Will you be using a mic? If so, practice with a real one if you can. Schools, churches, and other organizations may let you try one. Here are a few basic microphone rules:
• Don’t tap a microphone to see if it is on. They usually have a light. Or you can blow across it.
• Speak into the microphone to test it.
• Hold the microphone near your mouth.
• Don’t be afraid of the microphone. If the sound is too loud in the room, whoever is controlling the speakers should turn it down versus you pulling the microphone away.
• If you get feedback, make sure you aren’t standing in front of the speakers.
• If you get popping, put the microphone below your mouth.
• Don’t freak out at the sound of your voice–it only sounds odd to you.
If you can’t practice with a real mic, at least hold something that is a similar size to your mouth when practicing. And when you arrive early, test the real mic at your venue.
Making Mistakes
Okay, I’ve prepared and practiced, but during the actual presentation I’m afraid I’ll make mistakes. Of course you will. We all do. Correct the mispronounced word and go on. Don’t anguish about it. If you leave something out, you can always say something like, “Oh, and I meant to mention earlier . . .” or “One last thought on the topic of . . .”. If you get lost, pause and say, “I’m going to check my notes and make sure I haven’t left something out.” If you get sidetracked, you can even say “where were we?” and someone will probably answer.
Remember, the audience doesn’t expect you to be perfect. What they expect is to be entertained or learn something. People like being in the know and when you tell something personal, they’ll enjoy it. Be who you are, be prepared, and practice, and I’m betting it will go well.

Please follow and like us:
Posted in Promotion, The Nitty Gritty of Children's Writing

Public Speaking Phobia

cartoon-1300891_1280.jpgRecently I’ve seen a number of writers almost panicking about being asked to speak. I understand. I am an innately shy introvert. As a kid I wouldn’t call the library to see if they were open. (Obviously before internet days.) I didn’t take debate or go out for drama in high school. At church as an adult I remember reading a portion of a letter in front of the small congregation and afterwards being afraid I wouldn’t be able to return to my seat as my knees were shaking so hard.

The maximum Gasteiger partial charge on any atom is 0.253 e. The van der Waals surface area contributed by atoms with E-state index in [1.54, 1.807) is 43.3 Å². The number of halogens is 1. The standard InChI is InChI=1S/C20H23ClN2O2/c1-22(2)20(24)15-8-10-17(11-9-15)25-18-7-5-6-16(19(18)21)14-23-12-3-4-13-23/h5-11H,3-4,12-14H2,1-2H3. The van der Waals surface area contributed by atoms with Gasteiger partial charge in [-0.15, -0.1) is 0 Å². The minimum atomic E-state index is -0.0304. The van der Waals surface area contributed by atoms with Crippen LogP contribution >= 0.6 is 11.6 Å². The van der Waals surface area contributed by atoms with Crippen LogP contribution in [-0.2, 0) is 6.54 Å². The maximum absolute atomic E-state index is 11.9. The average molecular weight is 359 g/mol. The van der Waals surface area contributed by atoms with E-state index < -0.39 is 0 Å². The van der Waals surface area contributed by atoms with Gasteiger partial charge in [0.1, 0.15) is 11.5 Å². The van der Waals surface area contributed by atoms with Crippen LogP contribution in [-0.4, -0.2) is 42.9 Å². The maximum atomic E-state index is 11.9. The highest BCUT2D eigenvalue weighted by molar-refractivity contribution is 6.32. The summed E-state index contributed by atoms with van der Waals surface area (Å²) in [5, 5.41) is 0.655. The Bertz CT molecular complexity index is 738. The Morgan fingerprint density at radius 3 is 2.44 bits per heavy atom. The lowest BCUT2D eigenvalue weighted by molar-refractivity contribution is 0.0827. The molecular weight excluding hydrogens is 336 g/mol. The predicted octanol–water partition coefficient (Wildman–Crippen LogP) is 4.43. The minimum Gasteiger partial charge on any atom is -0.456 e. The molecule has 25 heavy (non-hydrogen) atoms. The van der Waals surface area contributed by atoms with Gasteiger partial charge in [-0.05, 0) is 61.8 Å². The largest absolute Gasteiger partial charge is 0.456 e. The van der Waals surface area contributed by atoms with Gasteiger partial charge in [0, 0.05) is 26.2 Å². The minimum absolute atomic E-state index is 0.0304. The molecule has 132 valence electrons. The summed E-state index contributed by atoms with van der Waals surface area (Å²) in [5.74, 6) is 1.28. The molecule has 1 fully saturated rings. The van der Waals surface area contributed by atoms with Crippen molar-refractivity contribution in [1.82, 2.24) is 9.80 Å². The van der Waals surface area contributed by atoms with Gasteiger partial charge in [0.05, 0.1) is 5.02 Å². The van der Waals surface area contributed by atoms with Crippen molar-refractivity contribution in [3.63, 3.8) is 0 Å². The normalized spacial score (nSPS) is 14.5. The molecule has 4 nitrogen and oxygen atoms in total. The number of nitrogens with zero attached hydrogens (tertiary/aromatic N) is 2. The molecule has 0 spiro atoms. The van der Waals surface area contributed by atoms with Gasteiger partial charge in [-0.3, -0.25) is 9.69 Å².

I think we approach public speaking all wrong. We’re all storytellers. Who hasn’t been with a group of friends, or at the dinner table, and told a funny story of something that happened that day? Or when someone else tells a story of a kid/pet/work, been able to contribute a story of your own? We share what excites us, amuses us, annoys us all the time.
Think of a funny story right now and tell it! Ack. The pressure’s on. I’m writing this and I can’t even come up with one! That’s because it is a command performance. We think about public speaking as command performances. What if instead we thought of it as talking to friends? A conversation. A conversation with a focused topic.
No one knows your book(s) better than you. You know your process, your struggles, your successes, your mistakes. You know what motivated you to write. Those are things the friends in your prospective audience want to know. Those are things you can share.
“But I hate speeches!” So don’t do a speech. There are other options. Here are a few ideas: